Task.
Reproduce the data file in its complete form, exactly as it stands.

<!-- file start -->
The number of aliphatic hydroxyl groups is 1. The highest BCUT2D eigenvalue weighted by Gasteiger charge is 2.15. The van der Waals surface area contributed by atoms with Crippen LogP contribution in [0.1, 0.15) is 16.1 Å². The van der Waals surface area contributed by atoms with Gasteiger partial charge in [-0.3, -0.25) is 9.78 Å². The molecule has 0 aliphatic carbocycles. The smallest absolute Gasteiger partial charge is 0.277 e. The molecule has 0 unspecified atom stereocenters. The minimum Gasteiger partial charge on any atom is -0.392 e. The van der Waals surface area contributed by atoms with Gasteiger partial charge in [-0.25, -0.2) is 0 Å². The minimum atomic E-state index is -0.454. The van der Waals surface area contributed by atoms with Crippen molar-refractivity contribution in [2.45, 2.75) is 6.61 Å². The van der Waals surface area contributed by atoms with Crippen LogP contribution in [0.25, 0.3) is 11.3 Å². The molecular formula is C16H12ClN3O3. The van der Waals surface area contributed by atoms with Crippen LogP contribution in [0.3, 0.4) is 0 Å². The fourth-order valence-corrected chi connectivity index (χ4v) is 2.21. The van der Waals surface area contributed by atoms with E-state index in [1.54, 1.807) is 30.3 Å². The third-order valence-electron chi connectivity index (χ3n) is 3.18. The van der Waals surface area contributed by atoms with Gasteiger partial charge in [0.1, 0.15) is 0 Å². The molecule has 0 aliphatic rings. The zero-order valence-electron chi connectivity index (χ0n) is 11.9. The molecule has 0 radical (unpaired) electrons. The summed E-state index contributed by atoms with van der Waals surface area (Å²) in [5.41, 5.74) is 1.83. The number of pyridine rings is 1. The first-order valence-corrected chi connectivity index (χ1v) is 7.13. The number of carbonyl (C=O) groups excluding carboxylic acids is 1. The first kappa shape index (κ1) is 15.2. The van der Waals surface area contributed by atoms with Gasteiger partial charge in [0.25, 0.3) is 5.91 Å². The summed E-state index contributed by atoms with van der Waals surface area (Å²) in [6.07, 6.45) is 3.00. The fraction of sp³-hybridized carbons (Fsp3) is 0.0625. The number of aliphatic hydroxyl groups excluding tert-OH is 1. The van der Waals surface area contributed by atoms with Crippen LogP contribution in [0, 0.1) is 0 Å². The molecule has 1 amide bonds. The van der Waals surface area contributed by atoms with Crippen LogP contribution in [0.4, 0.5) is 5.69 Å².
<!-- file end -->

The number of aliphatic hydroxyl groups is 1. The highest BCUT2D eigenvalue weighted by Gasteiger charge is 2.15. The van der Waals surface area contributed by atoms with Crippen LogP contribution in [0.1, 0.15) is 16.1 Å². The van der Waals surface area contributed by atoms with Gasteiger partial charge in [-0.3, -0.25) is 9.78 Å². The molecule has 0 aliphatic carbocycles. The smallest absolute Gasteiger partial charge is 0.277 e. The molecule has 0 unspecified atom stereocenters. The minimum Gasteiger partial charge on any atom is -0.392 e. The van der Waals surface area contributed by atoms with Gasteiger partial charge in [-0.25, -0.2) is 0 Å². The minimum atomic E-state index is -0.454. The van der Waals surface area contributed by atoms with Crippen molar-refractivity contribution in [2.45, 2.75) is 6.61 Å². The van der Waals surface area contributed by atoms with Crippen LogP contribution in [0.25, 0.3) is 11.3 Å². The molecular formula is C16H12ClN3O3. The van der Waals surface area contributed by atoms with Crippen LogP contribution in [0.3, 0.4) is 0 Å². The fourth-order valence-corrected chi connectivity index (χ4v) is 2.21. The van der Waals surface area contributed by atoms with E-state index in [1.54, 1.807) is 30.3 Å². The third-order valence-electron chi connectivity index (χ3n) is 3.18. The van der Waals surface area contributed by atoms with Gasteiger partial charge in [0.1, 0.15) is 0 Å². The molecule has 0 aliphatic rings. The zero-order valence-electron chi connectivity index (χ0n) is 11.9. The molecule has 0 radical (unpaired) electrons. The summed E-state index contributed by atoms with van der Waals surface area (Å²) in [5.41, 5.74) is 1.83. The number of pyridine rings is 1. The first-order valence-corrected chi connectivity index (χ1v) is 7.13. The number of carbonyl (C=O) groups excluding carboxylic acids is 1. The first kappa shape index (κ1) is 15.2. The van der Waals surface area contributed by atoms with Gasteiger partial charge in [0.25, 0.3) is 5.91 Å². The summed E-state index contributed by atoms with van der Waals surface area (Å²) in [6.07, 6.45) is 3.00. The fraction of sp³-hybridized carbons (Fsp3) is 0.0625. The number of aliphatic hydroxyl groups excluding tert-OH is 1. The van der Waals surface area contributed by atoms with Crippen LogP contribution in [0, 0.1) is 0 Å². The molecule has 1 amide bonds. The van der Waals surface area contributed by atoms with Crippen LogP contribution in [0.4, 0.5) is 5.69 Å².